Learning Geospatial Concepts as Part of a Non-Formal Education Robotics Experience

Learning Geospatial Concepts as Part of a Non-Formal Education Robotics Experience

Viacheslav Adamchuk (McGill University, Canada), Bradley S. Barker (University of Nebraska-Lincoln, USA), Gwen Nugent (University of Nebraska-Lincoln, USA), Neal Grandgenett (University of Nebraska at Omaha, USA), Megan Patent-Nygren (University of Nebraska-Lincoln, USA), Collin Lutz (Virginia Polytechnic Institute and State University, USA) and Kathy Morgan (University of Nebraska-Lincoln, USA)
DOI: 10.4018/978-1-4666-2038-4.ch082
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In the increasingly modern and technological world, it has become common to use global navigation satellite system (GNSS), such as Global Positioning System (GPS), receivers, and Geographic Information Systems (GIS) in everyday life. GPS-equipped mobile devices and various Web services help users worldwide to determine their locations in real-time and to explore unfamiliar land areas using virtual tools. From the beginning, geospatial technologies have been driven by the need to make efficient use of natural resources. More recently, GPS-equipped autonomous vehicles and aircraft have been under development to facilitate technological processes, such as agricultural operations, transportation, or scouting, with limited or virtual human control. As outdoor robotics relies upon a number of principles related to science, technology, engineering, and mathematics (STEM), using such an instructional context for non-formal education has been promising. As a result, the Geospatial and Robotics Technologies for the 21st Century program discussed in this chapter integrates educational robotics and GPS/GIS technologies to provide educational experiences through summer camps, 4-H clubs, and afterschool programs. The project’s impact was assessed in terms of: a) youth learning of computer programming, mathematics, geospatial and engineering/robotics concepts as well as b) youth attitudes and motivation towards STEM-related disciplines. An increase in robotics, GPS, and GIS learning questionnaire scores and a stronger self-efficacy in relevant STEM areas have been found through a set of project-related assessment instruments.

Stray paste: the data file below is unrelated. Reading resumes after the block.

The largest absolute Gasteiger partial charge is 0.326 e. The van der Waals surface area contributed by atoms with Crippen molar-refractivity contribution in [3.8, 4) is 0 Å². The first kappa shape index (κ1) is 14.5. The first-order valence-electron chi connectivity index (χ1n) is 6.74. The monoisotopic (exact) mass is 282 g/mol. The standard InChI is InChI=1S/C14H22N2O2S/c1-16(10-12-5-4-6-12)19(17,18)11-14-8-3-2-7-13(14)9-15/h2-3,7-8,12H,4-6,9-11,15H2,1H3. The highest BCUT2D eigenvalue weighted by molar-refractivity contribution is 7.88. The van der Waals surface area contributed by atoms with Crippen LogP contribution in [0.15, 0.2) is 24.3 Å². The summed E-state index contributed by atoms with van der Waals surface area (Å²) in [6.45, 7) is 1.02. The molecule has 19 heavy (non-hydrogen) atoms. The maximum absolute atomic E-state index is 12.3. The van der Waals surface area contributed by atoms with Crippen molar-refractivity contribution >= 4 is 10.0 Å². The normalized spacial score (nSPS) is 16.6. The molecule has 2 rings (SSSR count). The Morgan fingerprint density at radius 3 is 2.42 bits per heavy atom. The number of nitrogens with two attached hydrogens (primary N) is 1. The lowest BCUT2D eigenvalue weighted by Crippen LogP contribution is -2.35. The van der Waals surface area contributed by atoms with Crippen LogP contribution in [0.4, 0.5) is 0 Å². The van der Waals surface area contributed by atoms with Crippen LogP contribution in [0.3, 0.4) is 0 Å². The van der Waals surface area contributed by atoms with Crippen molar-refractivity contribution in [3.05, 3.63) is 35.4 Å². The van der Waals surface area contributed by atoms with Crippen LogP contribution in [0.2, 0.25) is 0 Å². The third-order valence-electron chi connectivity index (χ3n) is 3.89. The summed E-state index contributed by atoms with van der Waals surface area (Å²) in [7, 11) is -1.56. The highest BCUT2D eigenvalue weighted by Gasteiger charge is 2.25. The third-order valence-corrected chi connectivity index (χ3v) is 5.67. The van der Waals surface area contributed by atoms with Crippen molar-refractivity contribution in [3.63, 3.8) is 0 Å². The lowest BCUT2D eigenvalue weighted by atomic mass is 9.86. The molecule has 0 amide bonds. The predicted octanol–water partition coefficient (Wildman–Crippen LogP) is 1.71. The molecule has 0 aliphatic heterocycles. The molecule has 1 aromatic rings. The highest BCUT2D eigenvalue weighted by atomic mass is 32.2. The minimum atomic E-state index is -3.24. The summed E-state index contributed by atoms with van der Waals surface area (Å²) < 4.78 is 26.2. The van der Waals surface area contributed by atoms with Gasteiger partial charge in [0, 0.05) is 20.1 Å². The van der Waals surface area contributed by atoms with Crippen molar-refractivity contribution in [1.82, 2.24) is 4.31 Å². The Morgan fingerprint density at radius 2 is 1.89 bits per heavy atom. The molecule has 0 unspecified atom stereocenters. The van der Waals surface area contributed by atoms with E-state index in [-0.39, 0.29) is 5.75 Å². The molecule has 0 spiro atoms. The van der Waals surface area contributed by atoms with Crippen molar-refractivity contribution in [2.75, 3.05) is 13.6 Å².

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There is growing national concern that the United States’ educational efforts are not producing enough STEM (Science, Technology, Engineering and Mathematics) professionals to meet the needs of our increasingly sophisticated and technological society, especially when compared to many other countries around the world. National reports such as the 2010 Rising Above the Gathering Storm Revisited (National Academy of Science, 2010), focus on the problem of U.S. competitiveness in STEM areas as summarized across educational reports and statistics. This diminishing STEM competiveness directly threatens our economy. For example, a sample from these business statistics indicates that, of Walmart’s 6000 suppliers, at least 5000 now reside in China (Goodman & Pan, 2004). Engineering statistics are particularly frightening. As an example, during a recent period when two high-rise buildings were built in Los Angeles, a total of more than 5000 similar buildings were built in Shanghai (Fineberg, 2006).